Review: The Children Act

Tough cases settled too easily


By Ian McEwan
Jonathan Cape, £16.99

Much of Ian McEwan's best writing has been about children. From his astonishing early stories in the 1970s to The Child in Time and, above all, Atonement, he has seen childhood through a glass darkly. Whether it is what adults do to children or what children do to adults, it rarely ends well.

The Children Act takes a very different, more judicious view of children. Fiona Maye, the novel's central character, is a High Court judge handling family cases. At the beginning of the novel, she is about to adjudicate on three cases.

One involves a Jewish couple who cannot agree about their daughters' education. The mother is the more liberal and she wants her daughters to go on to university to prepare them for careers. Her Orthodox husband sees this as a betrayal of his religious values.

The second case has been brought by an Englishwoman who is trying to prevent her Moroccan husband from taking their daughter to Morocco.

The final case concerns a 17-year-old suffering from leukaemia. He urgently needs a blood transfusion but both he and his parents are devout Jehovah's Witnesses and see this as a breach of his human rights. They want to stop the hospital proceeding with the transfusion.

All three cases involve children's rights and religion. Or, rather, they involve the clash between secular and religious values, either within a family or between medical science and religion.

These are not just questions of law. McEwan uses these cases to discuss a larger cultural battle between secularism and rationality, on the one hand, and religious orthodoxy, on the other. It is a very topical examination of the clash between values, today's Kulturkampf.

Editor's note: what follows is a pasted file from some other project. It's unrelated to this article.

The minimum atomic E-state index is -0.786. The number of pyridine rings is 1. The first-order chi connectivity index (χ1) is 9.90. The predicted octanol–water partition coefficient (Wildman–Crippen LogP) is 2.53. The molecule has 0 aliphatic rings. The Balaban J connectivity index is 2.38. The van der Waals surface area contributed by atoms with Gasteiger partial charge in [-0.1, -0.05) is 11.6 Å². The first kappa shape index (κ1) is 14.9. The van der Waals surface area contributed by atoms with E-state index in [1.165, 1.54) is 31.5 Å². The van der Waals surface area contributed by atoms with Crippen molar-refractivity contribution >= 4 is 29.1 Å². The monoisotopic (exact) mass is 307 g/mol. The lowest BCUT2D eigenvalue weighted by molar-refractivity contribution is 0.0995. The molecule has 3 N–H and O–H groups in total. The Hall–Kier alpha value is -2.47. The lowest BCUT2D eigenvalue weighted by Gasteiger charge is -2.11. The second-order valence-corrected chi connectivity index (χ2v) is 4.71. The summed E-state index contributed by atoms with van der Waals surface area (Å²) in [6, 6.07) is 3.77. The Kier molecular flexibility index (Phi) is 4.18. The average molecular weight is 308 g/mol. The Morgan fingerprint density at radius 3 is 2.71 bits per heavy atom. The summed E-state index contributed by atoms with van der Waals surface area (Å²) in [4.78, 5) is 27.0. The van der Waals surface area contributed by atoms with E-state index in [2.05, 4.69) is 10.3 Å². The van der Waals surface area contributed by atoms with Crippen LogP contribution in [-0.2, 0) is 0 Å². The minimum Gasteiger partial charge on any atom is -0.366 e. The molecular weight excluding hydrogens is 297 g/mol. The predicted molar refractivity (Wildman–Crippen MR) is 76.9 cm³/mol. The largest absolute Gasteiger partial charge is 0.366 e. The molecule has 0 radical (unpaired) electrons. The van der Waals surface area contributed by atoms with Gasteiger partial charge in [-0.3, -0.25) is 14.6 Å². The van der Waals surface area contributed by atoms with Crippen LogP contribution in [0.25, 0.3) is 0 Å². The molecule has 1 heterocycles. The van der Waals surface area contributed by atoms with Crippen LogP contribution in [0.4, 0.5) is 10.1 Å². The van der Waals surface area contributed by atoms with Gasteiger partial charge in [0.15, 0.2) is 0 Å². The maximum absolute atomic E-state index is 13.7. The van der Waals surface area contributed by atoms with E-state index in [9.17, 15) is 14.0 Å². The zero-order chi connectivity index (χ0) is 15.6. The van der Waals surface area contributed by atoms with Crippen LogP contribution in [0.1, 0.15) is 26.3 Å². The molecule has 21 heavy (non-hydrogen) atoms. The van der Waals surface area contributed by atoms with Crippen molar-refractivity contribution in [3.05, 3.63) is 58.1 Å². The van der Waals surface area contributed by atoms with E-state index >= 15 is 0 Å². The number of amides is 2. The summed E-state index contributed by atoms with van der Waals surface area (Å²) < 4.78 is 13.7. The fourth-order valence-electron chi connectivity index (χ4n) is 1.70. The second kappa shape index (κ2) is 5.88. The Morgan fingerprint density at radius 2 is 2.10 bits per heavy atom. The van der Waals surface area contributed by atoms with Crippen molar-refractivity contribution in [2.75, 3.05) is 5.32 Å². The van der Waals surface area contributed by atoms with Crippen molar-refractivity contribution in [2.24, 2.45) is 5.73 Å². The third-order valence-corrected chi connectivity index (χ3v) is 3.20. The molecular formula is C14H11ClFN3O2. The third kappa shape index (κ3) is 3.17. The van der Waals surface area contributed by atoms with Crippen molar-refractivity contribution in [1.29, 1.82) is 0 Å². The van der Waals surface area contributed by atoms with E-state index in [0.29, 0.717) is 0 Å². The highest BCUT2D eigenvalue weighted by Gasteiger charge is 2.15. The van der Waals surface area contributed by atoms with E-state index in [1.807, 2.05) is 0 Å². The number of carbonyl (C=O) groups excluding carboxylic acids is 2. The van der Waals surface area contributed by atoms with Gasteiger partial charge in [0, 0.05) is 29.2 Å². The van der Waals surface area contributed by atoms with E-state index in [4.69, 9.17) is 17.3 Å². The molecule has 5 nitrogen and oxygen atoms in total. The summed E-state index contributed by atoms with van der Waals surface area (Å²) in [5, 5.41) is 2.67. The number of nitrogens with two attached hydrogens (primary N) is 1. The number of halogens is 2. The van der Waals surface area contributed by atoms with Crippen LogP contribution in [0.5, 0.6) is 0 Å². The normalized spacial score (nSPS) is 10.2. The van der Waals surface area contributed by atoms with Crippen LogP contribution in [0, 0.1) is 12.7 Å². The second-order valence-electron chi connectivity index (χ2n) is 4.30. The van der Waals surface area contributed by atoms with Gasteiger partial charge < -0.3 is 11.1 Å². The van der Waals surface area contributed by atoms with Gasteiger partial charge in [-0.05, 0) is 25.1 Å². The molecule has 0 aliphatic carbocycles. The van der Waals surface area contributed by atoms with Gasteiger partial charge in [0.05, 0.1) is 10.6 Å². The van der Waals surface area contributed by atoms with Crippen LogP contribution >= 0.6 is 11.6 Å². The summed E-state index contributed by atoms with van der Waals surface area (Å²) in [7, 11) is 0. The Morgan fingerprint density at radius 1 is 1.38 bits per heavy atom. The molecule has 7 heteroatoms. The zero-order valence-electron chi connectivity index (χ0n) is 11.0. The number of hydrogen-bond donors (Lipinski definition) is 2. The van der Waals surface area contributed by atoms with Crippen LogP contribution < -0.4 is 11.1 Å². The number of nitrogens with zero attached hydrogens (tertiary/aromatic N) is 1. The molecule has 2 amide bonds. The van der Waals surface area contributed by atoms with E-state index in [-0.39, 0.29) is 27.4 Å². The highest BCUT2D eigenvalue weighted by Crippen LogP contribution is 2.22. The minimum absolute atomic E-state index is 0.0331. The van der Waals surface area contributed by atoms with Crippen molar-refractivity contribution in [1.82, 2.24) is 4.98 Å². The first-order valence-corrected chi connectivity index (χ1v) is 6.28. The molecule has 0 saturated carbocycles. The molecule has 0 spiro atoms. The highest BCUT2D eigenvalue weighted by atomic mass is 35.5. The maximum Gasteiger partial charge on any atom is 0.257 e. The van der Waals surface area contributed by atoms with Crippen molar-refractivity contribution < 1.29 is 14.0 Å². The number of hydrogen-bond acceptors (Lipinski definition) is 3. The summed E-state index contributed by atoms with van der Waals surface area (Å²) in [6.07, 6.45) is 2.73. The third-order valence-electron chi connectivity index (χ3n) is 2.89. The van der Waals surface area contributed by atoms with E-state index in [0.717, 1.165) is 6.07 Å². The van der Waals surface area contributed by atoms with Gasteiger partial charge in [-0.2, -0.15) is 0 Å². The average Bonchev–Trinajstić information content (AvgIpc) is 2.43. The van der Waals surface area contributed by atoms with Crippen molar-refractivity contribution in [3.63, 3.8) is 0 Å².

The words "reasonable" and "irrational" recur throughout. Another key word is "kindness". "Kindness", McEwan writes in one of the most important sentences in the book, "was the essential human ingredient." Fiona, a deeply sympathetic character, brings together kindness and rationality.

She is remarkably like Henry Perowne, the neurosurgeon in McEwan's 2005 novel, Saturday. Like him, she is decent, rational and liberal, and is confronted with the sudden eruption of the dangerous and irrational into her world.

This takes two forms. At home, her husband, Jack, longing for one last passionate affair, threatens to destroy their marriage. And then, in her work, one of the cases she is dealing with suddenly threatens her with ruin.

McEwan has often been drawn to the clash between civilised values and violence. These upper-middle-class lives that seem so prosperous and stable are suddenly threatened with breakdown. The novel turns out to be about the fragility of life; a subject for our times.

However, here it also turns out to be a kind of moral kitsch. The cases have the feel of a TV movie not a great novel. Guardian values triumph too easily. Sadly, The Children Act lacks the bite and darkness of McEwan's best writing. Where they were once original, even grotesque, this is predictable and sentimental.

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